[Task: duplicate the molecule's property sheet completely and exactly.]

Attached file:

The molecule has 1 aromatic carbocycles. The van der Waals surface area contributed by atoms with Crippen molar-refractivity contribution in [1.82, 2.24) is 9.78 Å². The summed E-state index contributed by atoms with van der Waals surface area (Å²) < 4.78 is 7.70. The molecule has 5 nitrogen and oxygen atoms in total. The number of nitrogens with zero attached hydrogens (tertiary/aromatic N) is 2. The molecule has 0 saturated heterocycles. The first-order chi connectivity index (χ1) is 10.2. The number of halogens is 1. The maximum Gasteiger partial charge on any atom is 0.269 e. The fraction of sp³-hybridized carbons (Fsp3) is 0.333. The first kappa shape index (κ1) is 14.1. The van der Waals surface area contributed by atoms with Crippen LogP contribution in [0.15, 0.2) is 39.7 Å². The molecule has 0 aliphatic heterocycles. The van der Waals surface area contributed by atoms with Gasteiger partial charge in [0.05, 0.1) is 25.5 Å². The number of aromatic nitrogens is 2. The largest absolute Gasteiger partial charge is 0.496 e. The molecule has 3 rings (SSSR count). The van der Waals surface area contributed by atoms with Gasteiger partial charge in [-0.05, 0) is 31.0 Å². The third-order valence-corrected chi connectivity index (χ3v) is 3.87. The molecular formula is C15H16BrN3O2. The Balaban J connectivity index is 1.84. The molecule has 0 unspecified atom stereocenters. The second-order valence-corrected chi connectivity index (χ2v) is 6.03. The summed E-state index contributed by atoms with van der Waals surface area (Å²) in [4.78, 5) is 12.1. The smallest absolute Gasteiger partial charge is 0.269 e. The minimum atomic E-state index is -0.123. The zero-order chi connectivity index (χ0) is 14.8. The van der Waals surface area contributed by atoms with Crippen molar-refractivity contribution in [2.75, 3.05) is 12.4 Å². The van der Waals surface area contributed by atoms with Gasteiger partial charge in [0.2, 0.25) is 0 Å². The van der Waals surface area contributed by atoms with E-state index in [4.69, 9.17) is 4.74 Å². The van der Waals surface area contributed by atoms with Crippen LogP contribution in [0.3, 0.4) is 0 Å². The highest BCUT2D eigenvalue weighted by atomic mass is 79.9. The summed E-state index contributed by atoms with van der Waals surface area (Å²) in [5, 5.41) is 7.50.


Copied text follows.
The molecule has 1 aromatic carbocycles. The van der Waals surface area contributed by atoms with Crippen molar-refractivity contribution in [1.82, 2.24) is 9.78 Å². The summed E-state index contributed by atoms with van der Waals surface area (Å²) < 4.78 is 7.70. The molecule has 5 nitrogen and oxygen atoms in total. The number of nitrogens with zero attached hydrogens (tertiary/aromatic N) is 2. The molecule has 0 saturated heterocycles. The first-order chi connectivity index (χ1) is 10.2. The number of halogens is 1. The maximum Gasteiger partial charge on any atom is 0.269 e. The fraction of sp³-hybridized carbons (Fsp3) is 0.333. The first kappa shape index (κ1) is 14.1. The van der Waals surface area contributed by atoms with Crippen LogP contribution in [0.15, 0.2) is 39.7 Å². The molecule has 0 aliphatic heterocycles. The van der Waals surface area contributed by atoms with Gasteiger partial charge in [0.05, 0.1) is 25.5 Å². The number of aromatic nitrogens is 2. The largest absolute Gasteiger partial charge is 0.496 e. The molecule has 3 rings (SSSR count). The van der Waals surface area contributed by atoms with Gasteiger partial charge in [-0.05, 0) is 31.0 Å². The third-order valence-corrected chi connectivity index (χ3v) is 3.87. The molecular formula is C15H16BrN3O2. The Balaban J connectivity index is 1.84. The molecule has 0 unspecified atom stereocenters. The second-order valence-corrected chi connectivity index (χ2v) is 6.03. The summed E-state index contributed by atoms with van der Waals surface area (Å²) in [4.78, 5) is 12.1. The smallest absolute Gasteiger partial charge is 0.269 e. The minimum atomic E-state index is -0.123. The zero-order chi connectivity index (χ0) is 14.8. The van der Waals surface area contributed by atoms with Crippen molar-refractivity contribution in [2.75, 3.05) is 12.4 Å². The van der Waals surface area contributed by atoms with Gasteiger partial charge in [0.2, 0.25) is 0 Å². The van der Waals surface area contributed by atoms with E-state index in [4.69, 9.17) is 4.74 Å². The van der Waals surface area contributed by atoms with Crippen LogP contribution in [0.3, 0.4) is 0 Å². The highest BCUT2D eigenvalue weighted by atomic mass is 79.9. The summed E-state index contributed by atoms with van der Waals surface area (Å²) in [5, 5.41) is 7.50.